However, this historic guarantee must be implemented. The significance of the developments we have been discussing is that this guarantee now can no longer be implemented by the old Communist Party.
Events have already shown which road the leaders of the old Party have followed. They have pointedly refused to endorse the 12-Party Declaration, in pursuance of their “courtroom socialism.” They seek to minimize the significance of this refusal, by pretending to the international movement and to the Party membership that this is merely a matter of formality. They refused even to discuss the need for a special convention to cancel the shameful revisionism of the 16th Convention. They add insult to injury by coupling their recent “anti-revisionist” pretenses with repeated reaffirmations of their adherence to the 16th Convention line.
They owe their very positions of authority as members of the national committee to convention-time collusions with Gates and others who have since openly renounced” Communism. Yet, instead of returning this tainted mandate to the membership, they use their lofty perch for hurling down anathema on their Marxist-Leninist critics. They demanded the liquidation of the Marxist-Leninist caucus and resorted to expulsion of its leaders.
To surrender to this attack, to break our Marxist-Leninist ranks, would mean to abandon effective struggle for a Marxist-Leninist Communist Party. This we will never do!
Here and now, we declare our stand in relation to the dominant clique in the old Communist Party.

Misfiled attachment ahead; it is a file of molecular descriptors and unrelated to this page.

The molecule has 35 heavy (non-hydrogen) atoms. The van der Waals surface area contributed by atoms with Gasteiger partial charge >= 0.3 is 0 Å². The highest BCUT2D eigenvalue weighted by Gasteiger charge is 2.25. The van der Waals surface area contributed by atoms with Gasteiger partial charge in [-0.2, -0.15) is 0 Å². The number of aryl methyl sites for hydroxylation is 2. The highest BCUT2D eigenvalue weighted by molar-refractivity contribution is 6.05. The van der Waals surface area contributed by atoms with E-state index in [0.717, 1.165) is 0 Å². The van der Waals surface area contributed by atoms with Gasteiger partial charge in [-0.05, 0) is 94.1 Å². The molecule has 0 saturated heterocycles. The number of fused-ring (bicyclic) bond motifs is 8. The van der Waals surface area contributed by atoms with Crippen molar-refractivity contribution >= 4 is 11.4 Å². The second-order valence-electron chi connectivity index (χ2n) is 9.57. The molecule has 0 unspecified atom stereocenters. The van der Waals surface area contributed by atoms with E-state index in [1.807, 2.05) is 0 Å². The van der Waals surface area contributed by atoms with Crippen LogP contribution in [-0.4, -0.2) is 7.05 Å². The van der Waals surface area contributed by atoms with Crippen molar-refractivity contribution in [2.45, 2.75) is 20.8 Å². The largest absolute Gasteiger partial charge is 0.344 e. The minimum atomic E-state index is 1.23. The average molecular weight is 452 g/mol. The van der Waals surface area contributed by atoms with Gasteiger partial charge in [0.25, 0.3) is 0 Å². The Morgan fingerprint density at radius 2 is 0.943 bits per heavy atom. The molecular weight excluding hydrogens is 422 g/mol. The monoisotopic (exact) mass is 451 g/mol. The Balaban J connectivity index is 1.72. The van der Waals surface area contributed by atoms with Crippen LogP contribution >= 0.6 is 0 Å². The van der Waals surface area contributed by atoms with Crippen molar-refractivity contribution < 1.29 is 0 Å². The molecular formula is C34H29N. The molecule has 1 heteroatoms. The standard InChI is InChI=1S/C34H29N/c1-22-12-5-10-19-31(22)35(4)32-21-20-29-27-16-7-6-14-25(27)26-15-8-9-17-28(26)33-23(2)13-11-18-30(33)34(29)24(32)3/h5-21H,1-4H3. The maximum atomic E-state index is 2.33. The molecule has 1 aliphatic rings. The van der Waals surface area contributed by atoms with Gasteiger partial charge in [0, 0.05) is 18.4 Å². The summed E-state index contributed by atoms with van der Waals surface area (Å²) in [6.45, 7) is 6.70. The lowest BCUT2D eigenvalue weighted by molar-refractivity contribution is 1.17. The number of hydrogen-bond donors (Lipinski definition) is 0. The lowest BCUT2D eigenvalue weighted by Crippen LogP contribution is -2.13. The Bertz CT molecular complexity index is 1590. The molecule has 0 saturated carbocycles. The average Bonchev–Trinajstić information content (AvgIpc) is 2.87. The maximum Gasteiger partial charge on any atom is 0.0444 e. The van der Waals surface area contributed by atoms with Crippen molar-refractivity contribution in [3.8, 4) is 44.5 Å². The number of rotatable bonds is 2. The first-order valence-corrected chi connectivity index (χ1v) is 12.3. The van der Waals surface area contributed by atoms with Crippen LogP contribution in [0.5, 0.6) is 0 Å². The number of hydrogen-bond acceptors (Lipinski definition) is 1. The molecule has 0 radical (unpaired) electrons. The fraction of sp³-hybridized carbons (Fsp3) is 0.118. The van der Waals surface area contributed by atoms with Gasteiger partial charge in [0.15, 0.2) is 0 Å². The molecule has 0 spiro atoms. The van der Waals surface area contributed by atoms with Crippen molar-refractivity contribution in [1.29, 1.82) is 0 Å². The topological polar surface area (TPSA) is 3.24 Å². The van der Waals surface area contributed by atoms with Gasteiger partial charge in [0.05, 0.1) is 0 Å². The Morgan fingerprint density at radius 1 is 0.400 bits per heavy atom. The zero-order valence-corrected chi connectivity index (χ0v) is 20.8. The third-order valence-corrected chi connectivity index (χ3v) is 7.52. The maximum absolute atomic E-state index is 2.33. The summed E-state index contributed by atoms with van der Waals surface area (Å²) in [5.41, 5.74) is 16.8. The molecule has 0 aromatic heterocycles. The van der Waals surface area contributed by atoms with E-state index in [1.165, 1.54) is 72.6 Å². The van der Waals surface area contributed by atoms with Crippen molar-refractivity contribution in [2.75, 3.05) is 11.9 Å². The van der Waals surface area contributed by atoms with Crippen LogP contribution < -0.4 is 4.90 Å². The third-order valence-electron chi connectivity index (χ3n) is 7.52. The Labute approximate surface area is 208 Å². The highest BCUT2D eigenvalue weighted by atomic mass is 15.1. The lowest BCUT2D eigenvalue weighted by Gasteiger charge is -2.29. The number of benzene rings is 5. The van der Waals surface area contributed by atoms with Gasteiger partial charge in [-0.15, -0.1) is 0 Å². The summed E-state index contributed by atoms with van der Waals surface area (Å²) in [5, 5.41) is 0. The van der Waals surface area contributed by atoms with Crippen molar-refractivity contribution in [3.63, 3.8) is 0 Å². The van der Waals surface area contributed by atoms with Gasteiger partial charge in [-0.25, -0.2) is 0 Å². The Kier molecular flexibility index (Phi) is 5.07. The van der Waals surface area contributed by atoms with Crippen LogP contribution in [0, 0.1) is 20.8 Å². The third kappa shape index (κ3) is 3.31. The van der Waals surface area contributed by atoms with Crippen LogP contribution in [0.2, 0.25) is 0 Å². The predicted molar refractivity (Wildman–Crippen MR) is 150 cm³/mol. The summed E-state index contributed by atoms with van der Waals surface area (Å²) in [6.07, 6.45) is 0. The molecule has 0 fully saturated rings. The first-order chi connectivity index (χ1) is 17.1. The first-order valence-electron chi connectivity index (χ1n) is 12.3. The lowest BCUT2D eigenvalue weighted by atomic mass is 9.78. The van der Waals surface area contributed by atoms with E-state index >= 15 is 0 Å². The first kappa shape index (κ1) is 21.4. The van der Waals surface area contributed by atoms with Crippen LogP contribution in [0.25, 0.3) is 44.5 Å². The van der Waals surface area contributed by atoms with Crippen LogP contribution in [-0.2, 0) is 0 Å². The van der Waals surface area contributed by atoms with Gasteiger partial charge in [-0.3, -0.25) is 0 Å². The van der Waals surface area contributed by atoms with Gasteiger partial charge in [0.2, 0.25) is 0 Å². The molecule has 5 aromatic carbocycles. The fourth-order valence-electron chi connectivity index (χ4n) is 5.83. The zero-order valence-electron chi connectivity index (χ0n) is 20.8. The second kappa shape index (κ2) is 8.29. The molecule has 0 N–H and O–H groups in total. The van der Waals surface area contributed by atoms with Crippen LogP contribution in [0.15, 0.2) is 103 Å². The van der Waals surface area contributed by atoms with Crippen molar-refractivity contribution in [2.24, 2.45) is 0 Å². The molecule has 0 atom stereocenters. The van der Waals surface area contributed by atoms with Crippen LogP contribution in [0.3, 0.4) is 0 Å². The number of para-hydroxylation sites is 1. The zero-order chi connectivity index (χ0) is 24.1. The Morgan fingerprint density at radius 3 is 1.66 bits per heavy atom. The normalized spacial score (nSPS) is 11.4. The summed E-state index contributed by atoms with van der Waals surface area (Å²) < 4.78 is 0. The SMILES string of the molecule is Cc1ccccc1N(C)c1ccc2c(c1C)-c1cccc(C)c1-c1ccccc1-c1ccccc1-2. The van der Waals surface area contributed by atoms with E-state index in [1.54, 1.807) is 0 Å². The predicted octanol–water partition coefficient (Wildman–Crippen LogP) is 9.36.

1) We refuse to countenance their expulsion of honest, militant, veteran comrades whose only “crime” is their refusal to compromise with the revisionist-conciliationist National Committee and 16th National Convention.
2) We refuse to acquiesce in attempts to make the Communist Party into a “cult of one-or-a-few individuals” who must be regarded as being unanswerable to the criticisms of the proletarian membership of the Party and of the international movement.
3) We condemn a National leadership, which after almost two years still finds it “inconvenient” to repudiate its anti-socialist resolution on Hungary of November 1956.
4) We mean now to disassociate ourselves once and for all from the opportunist trade union policy which would isolate us from the rank and file workers in order to combat “isolation”from the labor lieutenants of capital.
5) We will no longer submit to their pervert-ion of democratic centralism to impose on the Party its opportunist and bourgeois-Reformist line on the Negro question, a policy which has already seriously weakened the Negro liberation struggle and working class solidarity.
6) We reject their line for “solution” of the agrarian question in the South, and in the rest of the country, through the blind operation of economic forces which reduce the farm toilers to abject poverty in a land bursting with agricultural surpluses.